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6 benefits of Kotlin for building server-side applications

rphilogene profile image Romaric Philogène Originally published at qovery.com ・3 min read

Kotlin is a programming language over the JVM (like Java). It is well known for being the official programming language for Android. But Kotlin is a reliable and powerful programming language that can also be used for server-side applications.

I have been using Kotlin for 4 years to develop server-side applications. Here are the 6 reasons why it is a great choice for building your next backend:

Java Ecosystem

Java is one of the vastest ecosystems in the programming world. Kotlin is 100% interoperable with Java, which allows it to benefit from all its libraries/frameworks without having to recreate new ones (which was difficult with Scala).

Interoperability is what made its great success on Android, the interface with existing APIs is painless. It is the same observation on the backend side. Would you like to use a framework like Spring Boot in Kotlin? Not a problem, it's even officially supported.

Then, Kotlin starts with the advantages of thousands of existing Java libraries, frameworks and potential dev adopters.

Concise

There's no need to argue the point, it makes sense. You just have to see the declaration of a class in Kotlin vs Java

Kotlin example

data class User(val firstName: String? = null, val lastName: String? = null)

Java example

class User {

    private String firstName;
    private String lastName;

    public User() {
    }

    public User(String firstName, String lastName) {
        this.firstName = firstName;
        this.lastName = lastName;
    }

    public String getFirstName() {
        return firstName;
    }

    public void setFirstName(String firstName) {
        this.firstName = firstName;
    }

    public String getLastName() {
        return lastName;
    }

    public void setLastName(String lastName) {
        this.lastName = lastName;
    }

    @Override
    public boolean equals(Object o) {
        if (this == o) return true;
        if (o == null || getClass() != o.getClass()) return false;
        User user = (User) o;
        return Objects.equals(firstName, user.firstName) &&
                Objects.equals(lastName, user.lastName);
    }

    @Override
    public int hashCode() {
        return Objects.hash(firstName, lastName);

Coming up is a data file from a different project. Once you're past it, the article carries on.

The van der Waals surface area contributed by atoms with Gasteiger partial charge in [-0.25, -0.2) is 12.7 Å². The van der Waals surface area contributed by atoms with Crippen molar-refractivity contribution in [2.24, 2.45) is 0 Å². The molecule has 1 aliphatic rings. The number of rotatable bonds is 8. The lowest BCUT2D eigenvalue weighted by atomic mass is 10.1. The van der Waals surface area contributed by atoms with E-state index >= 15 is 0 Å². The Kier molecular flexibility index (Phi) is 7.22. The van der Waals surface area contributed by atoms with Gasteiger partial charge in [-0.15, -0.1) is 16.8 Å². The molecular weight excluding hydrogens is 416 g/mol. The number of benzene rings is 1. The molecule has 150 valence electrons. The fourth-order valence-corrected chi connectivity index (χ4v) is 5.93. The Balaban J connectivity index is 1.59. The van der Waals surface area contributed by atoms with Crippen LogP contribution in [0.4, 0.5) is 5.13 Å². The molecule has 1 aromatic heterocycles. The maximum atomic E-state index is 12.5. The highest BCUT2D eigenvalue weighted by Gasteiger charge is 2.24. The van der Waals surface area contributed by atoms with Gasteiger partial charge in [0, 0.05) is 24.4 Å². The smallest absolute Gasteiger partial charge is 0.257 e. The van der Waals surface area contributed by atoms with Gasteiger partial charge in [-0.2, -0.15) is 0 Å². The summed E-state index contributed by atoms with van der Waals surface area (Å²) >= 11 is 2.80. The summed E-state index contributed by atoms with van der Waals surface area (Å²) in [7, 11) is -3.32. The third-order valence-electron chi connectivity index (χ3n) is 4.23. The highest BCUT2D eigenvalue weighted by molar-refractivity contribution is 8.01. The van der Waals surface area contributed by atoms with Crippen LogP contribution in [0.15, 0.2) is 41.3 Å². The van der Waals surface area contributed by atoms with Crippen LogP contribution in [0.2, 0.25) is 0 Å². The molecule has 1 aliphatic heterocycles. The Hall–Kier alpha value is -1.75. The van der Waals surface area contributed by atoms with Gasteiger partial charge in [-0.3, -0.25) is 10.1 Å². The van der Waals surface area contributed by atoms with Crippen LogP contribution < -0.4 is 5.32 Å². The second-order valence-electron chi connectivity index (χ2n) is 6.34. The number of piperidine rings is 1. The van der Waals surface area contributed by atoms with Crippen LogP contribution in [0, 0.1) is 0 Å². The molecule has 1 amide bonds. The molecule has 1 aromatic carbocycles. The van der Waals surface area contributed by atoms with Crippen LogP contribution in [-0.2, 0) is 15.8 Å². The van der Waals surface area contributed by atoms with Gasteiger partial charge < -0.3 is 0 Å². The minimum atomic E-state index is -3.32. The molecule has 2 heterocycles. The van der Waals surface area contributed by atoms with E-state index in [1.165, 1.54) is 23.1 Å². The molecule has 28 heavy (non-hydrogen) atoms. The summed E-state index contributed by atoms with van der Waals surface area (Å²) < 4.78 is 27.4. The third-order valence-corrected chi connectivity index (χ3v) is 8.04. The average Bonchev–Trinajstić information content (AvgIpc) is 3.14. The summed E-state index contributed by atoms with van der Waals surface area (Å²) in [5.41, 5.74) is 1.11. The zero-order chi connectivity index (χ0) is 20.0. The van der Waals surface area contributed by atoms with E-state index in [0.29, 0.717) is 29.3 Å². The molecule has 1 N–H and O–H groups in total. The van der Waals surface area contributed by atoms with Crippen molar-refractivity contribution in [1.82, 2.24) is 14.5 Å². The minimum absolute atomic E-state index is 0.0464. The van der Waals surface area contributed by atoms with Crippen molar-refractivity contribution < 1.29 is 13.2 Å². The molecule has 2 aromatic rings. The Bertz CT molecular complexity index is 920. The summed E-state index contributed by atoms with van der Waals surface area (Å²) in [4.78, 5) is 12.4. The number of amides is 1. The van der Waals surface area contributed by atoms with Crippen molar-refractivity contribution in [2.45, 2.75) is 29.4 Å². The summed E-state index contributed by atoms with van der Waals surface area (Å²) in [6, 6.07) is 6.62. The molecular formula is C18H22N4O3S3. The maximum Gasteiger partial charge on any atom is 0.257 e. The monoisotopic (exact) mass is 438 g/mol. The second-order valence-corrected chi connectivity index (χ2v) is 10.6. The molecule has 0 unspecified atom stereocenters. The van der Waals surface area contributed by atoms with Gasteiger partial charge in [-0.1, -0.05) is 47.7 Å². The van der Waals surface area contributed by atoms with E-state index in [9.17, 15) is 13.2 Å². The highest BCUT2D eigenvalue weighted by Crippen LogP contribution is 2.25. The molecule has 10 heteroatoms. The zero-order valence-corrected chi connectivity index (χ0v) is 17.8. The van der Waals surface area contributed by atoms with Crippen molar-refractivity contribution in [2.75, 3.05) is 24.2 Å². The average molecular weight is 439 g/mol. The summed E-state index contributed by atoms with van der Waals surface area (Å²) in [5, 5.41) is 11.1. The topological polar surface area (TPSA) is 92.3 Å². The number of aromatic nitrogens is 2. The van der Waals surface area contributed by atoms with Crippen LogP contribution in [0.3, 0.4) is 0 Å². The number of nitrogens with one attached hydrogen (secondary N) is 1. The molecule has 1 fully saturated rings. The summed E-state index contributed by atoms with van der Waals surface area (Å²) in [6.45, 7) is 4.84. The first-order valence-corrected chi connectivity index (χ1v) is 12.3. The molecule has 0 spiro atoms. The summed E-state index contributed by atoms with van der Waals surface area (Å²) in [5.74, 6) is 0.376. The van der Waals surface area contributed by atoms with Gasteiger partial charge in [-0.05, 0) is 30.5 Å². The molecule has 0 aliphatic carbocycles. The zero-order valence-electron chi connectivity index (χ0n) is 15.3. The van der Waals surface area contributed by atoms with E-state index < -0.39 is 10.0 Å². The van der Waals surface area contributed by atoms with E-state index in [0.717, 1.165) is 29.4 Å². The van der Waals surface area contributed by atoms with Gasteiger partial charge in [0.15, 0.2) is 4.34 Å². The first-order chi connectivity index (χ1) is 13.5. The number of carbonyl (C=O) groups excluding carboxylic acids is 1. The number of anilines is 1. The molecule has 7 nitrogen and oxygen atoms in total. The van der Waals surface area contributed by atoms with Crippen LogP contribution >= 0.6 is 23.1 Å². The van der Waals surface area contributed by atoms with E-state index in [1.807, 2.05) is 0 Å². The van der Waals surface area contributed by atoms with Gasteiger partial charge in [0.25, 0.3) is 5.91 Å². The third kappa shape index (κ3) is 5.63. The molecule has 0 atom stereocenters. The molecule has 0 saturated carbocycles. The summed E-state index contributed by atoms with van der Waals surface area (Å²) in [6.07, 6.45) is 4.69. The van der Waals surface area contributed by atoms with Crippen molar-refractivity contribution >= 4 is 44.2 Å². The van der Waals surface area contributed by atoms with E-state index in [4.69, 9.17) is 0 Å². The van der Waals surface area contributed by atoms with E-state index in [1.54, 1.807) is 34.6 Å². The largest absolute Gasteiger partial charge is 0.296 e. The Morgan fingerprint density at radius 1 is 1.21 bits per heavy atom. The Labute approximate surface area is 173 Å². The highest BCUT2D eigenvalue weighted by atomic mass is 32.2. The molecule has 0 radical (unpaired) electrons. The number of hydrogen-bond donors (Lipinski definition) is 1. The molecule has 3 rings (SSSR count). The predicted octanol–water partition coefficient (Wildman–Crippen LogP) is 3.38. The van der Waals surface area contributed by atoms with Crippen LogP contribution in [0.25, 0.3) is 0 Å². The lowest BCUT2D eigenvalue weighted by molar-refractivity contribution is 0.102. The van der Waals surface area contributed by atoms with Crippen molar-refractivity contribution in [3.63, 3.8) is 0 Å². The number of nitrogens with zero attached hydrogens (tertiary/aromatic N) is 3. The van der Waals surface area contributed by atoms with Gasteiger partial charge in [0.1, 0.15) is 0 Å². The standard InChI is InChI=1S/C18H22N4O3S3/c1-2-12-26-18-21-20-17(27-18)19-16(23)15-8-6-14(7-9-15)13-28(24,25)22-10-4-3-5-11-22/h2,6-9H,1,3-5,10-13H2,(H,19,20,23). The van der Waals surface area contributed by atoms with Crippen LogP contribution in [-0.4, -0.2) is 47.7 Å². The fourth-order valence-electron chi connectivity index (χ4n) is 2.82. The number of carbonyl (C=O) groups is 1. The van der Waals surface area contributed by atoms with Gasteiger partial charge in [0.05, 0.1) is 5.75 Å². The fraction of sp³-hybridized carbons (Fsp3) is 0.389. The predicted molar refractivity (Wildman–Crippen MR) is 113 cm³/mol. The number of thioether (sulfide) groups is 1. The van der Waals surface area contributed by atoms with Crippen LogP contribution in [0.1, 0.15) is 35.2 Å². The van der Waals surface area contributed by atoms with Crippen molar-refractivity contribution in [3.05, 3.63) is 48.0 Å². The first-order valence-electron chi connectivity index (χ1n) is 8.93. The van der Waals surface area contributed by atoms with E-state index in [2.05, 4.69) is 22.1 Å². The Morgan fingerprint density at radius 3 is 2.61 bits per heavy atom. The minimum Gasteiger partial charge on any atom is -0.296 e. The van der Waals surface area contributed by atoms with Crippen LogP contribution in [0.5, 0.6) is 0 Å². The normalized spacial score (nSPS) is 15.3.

}

    @Override
    public String toString() {
        return "User{" +
                "firstName='" + firstName + '\'' +
                ", lastName='" + lastName + '\'' +
                '}';
    }

}

In these two examples, the bytecode will be the same. Except that in Kotlin the compiler does much more than in Java. This improves code maintainability and readability, meaning engineers can write, read, and change code more effectively and efficiently. Features such as type inference, smart casts, data classes, and properties help achieve conciseness.

Note: Java 14 includes the concept of Record - Which is more or less the concept of data class in Kotlin. Let's keep an eye out to see how it evolves over the next few years.

Null Safety

Kotlin brings the "optional" concept used in functional languages with the "?" operator. It prevents crashes when a value can be potentially null and therefore takes into account the case where this would be the case.

When designing a RESTful API we can receive null data, if the case has not been handled, then it is a possible crash. These errors are greatly reduced with Kotlin. Goodbye NullPointerException (the billion dollar mistake)

See the null safety page

Data Transformation

The functional programming concepts are present natively in Kotlin. This makes it possible to chain actions intuitively. Do you need to transform a list of X objects into Y objects? It' s as simple as...

listOf(X(1), x(2), X(3)).map { x -> x.toY() }

Sometimes I can chain up to 10 operations without having to create a single intermediate variable. When you get a taste for it, it's tough to live without it.

Reliability and performance

Kotlin is Open Source and was initially developed by Jetbrains (the company behind the IntelliJ IDE). Its success is due to its performance and reliability close to what you would have in Java. The final code is also ByteCode and contrary to Groovy which had a very bad reputation for performance, here no magic, no "dynamic invoke" in all directions.

Growing community

Kotlin conf'19

The community around Kotlin keeps growing month over month. Companies such as Kodein Koders and Jetbrains are doing their best to animate it and make Kotlin one of the top 5 programming languages used by developers in the coming years.

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